Regarding the presentation, I’d say if it’s good enough for Nikoli it’s good enough for everyone. Generally you have the cleanest presentation I’ve seen but you should lose the grid lines between the black squares; they’re just ugly.

    24 Aug 2011, 18:07

  7. Rohan Rao

    Very nice puzzle. Not as good as the one in Nikoli2 IMO, but well-made. I’m not sure if there are many ‘solving approaches’ for this puzzle type and the solving path might tend to get repetitive.
    Looking forward for more…

    24 Aug 2011, 18:50

  8. MellowMelon

    Allow me to provide a counterpoint: I do not like Suraromu as a type anymore. This comes from the perspective of someone who generally looks for new, innovative logical steps to employ in types. The one here and the one from the LMI test were definitely nice puzzles, but just as a consequence of having so much space they suffer from plenty of uniqueness issues too. As a result neither took me any time beyond putting lines down.

    In line with what I said above about new logic, is probably my preferred example of the ones I have made. Even then, and as I expected would happen, a commenter missed the new step and slummed through with uniqueness logic (no fault to them, the type is to blame). As the design of the type goes, Suraromu suffers from fundamental problems most of which relate to having too little constraints available to the constructor. The loop is not allowed to do any wiggling for the sake of uniqueness, and yet the only real conditions on it are gates, whose requirements to be straight lines bounded between two walls make them rather difficult to put down in places they’re needed, and where every one you add makes the puzzle substantially easier. I’ve run into very few instances of this type that take me any thinking if I allow myself uniqueness logic, many of which are my own constructions. And I don’t think it has anywhere near the charm or challenge of Numberlink to make this excusable.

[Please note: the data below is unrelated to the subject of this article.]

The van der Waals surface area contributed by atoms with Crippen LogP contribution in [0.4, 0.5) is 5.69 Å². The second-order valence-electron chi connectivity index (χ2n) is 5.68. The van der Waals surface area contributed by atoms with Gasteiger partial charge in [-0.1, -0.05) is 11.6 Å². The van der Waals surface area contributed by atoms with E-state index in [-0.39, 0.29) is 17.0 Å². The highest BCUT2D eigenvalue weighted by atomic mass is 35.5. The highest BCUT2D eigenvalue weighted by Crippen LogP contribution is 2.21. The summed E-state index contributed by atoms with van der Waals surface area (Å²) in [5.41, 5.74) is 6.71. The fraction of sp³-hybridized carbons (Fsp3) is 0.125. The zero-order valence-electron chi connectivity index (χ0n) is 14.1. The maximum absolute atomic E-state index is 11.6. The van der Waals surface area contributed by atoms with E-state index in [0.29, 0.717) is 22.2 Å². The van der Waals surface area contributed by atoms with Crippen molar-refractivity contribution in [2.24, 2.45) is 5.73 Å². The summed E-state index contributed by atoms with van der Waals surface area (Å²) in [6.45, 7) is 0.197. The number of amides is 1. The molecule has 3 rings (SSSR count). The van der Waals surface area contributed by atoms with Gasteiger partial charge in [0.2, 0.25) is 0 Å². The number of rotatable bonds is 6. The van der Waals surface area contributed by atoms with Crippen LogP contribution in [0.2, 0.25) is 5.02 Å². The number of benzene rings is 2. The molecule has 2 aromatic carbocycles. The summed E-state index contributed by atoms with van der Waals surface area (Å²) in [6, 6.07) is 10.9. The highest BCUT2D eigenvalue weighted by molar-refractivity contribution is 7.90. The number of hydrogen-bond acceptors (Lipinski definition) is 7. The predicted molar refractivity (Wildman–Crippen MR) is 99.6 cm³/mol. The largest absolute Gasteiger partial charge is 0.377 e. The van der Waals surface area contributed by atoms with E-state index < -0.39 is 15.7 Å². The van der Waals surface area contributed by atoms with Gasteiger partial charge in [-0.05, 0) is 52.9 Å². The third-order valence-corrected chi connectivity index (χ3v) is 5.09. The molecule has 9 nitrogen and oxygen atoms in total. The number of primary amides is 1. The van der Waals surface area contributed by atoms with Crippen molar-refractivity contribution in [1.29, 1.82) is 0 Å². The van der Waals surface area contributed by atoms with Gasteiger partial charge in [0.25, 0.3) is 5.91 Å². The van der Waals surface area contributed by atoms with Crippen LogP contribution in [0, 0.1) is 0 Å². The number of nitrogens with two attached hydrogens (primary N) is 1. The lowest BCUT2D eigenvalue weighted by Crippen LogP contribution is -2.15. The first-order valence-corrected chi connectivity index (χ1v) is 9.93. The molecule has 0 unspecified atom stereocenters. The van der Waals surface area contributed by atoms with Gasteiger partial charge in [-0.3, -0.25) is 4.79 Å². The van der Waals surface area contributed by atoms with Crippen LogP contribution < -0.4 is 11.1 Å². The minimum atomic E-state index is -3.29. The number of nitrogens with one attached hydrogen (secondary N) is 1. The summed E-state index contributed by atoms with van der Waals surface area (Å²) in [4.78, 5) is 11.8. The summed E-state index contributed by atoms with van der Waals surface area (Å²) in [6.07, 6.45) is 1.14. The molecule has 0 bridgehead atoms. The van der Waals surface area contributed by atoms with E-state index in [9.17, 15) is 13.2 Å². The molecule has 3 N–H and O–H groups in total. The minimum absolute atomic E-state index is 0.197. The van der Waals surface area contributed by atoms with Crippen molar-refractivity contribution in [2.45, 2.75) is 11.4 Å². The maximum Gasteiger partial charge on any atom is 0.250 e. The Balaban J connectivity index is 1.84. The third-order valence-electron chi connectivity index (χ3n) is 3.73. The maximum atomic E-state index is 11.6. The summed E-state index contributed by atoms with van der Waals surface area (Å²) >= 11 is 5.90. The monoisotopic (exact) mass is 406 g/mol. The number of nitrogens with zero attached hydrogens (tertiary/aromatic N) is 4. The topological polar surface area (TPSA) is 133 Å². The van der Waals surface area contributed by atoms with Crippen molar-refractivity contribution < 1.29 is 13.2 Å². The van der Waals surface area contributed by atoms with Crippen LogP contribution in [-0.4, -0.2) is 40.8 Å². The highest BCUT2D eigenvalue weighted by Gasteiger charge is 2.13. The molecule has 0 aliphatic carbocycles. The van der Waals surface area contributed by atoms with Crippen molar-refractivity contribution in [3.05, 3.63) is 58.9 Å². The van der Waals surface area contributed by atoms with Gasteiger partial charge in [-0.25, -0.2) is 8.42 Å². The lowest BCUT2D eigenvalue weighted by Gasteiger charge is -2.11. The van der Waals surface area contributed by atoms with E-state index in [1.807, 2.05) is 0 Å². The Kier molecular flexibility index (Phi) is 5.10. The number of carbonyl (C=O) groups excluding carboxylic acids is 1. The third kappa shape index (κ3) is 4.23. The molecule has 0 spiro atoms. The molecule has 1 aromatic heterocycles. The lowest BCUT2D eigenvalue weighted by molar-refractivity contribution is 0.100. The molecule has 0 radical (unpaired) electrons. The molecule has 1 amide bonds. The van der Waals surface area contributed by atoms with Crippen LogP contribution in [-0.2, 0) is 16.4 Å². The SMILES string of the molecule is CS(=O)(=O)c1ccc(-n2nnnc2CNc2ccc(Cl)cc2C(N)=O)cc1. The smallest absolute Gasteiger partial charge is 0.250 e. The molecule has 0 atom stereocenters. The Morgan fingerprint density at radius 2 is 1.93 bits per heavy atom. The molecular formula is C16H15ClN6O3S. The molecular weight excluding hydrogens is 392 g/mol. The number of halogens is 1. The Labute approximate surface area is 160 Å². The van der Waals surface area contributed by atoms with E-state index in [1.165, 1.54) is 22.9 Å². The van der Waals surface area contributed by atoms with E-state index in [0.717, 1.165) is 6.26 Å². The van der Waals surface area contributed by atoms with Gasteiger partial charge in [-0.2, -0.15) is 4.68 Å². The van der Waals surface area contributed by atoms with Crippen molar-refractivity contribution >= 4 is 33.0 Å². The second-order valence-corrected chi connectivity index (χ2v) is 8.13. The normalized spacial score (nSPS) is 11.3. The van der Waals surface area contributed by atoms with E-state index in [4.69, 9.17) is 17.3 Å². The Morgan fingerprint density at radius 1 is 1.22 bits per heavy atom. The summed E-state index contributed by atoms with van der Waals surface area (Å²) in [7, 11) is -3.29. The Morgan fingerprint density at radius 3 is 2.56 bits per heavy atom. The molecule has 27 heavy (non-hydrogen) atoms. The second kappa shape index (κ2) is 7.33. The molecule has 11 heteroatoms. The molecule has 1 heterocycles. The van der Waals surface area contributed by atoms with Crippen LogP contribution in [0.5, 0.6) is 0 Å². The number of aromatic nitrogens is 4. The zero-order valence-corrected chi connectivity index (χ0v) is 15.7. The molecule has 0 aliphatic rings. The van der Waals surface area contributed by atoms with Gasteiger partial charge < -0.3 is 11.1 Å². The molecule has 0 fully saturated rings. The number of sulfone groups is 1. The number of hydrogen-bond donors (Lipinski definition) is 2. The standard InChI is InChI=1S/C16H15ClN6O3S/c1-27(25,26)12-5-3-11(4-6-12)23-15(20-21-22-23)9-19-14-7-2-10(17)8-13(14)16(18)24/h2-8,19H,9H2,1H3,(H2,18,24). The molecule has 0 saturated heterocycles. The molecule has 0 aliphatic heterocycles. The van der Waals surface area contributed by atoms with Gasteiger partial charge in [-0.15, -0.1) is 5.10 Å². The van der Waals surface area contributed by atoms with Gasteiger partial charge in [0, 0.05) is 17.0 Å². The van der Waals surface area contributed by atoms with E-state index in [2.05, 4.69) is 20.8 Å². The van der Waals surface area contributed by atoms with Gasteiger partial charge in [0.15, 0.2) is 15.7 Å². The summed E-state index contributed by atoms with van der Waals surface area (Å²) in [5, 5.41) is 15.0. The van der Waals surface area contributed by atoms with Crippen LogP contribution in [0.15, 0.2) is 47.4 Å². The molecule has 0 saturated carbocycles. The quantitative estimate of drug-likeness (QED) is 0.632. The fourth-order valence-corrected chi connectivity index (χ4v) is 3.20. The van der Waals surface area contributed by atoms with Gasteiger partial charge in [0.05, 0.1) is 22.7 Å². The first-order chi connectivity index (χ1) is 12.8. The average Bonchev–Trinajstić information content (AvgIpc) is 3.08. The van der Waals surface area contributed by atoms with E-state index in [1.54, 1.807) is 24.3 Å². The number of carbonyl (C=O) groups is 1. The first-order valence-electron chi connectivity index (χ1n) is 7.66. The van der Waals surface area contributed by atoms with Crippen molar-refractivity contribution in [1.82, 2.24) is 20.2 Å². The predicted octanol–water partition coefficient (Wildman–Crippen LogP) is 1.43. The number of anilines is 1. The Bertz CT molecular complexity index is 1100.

I came up with a variation awhile ago in attempt to save the type, although I have yet to get anything I’d be willing to post. My tweaks are (a) to add a new kind of gate that is not required to be passed through, with the circled number telling the total number of gates (required or not) the loop uses, and (b) to relax uniqueness on the loop, so that the puzzle is solved as soon as you find which gates to pass through and the order and construct at least one loop that does so.

    26 Aug 2011, 17:24

  9. So I liked that puzzle, and smiled to myself as I realised that what I was trying to ignore as something forced by uniqueness was forced anyway. I must confess to not being the hugest of numberlink fans (although the whole thing with trying to “prove” uniqueness does still intrigue me), but I sort of see Suraromu as being basically consecutive numberlink. I like that having blacked out cells provides an extra constraint. I like that the constraints that the gates provide, and I find it interesting you view these as being quite a weak constraint.

    I suppose I’ve taken quite a meta-approach to construction with the puzzles I’ve constructed recently, in that I will vaguely sketch out solutions and tweak them, adding in the gates as I go along, making sure to erase any possibility of patterns that will give me uniqueness issues. From my point of view, the gates suddenly become quite strongly constraining, particularly because they force parallel strands to diverge.

    I think there are plenty of possibilities for novel tricks here (certainly more than there are with numberlink) – and Gareth’s example I was originally talking about is a wonderful case in point. Although that brings me back to my other original point – the susceptibility to uniqueness. I’m sure you can do exactly the same thing to Gareth’s puzzle. I guess what I don’t understand is why you’d single out numberlink as being any different from Suraromu here. From that particular point of view, all Suraromu does is make things easier by providing additional constraints to fiddle out a solution.

    I’ll be keeping an eye out for your variation. I’ll also try to cook up a puzzle that can’t be so naively approached…I have a few ideas already…

    26 Aug 2011, 21:46

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Welcome to the blog of current UKPA sudoku champion, two-time Times national sudoku champion and general logic puzzle fan Tom Collyer.

Home of the original Friday Puzzles, each Friday I publish a 100% original and handmade logic puzzle, inspired by the world-famous Nikoli company.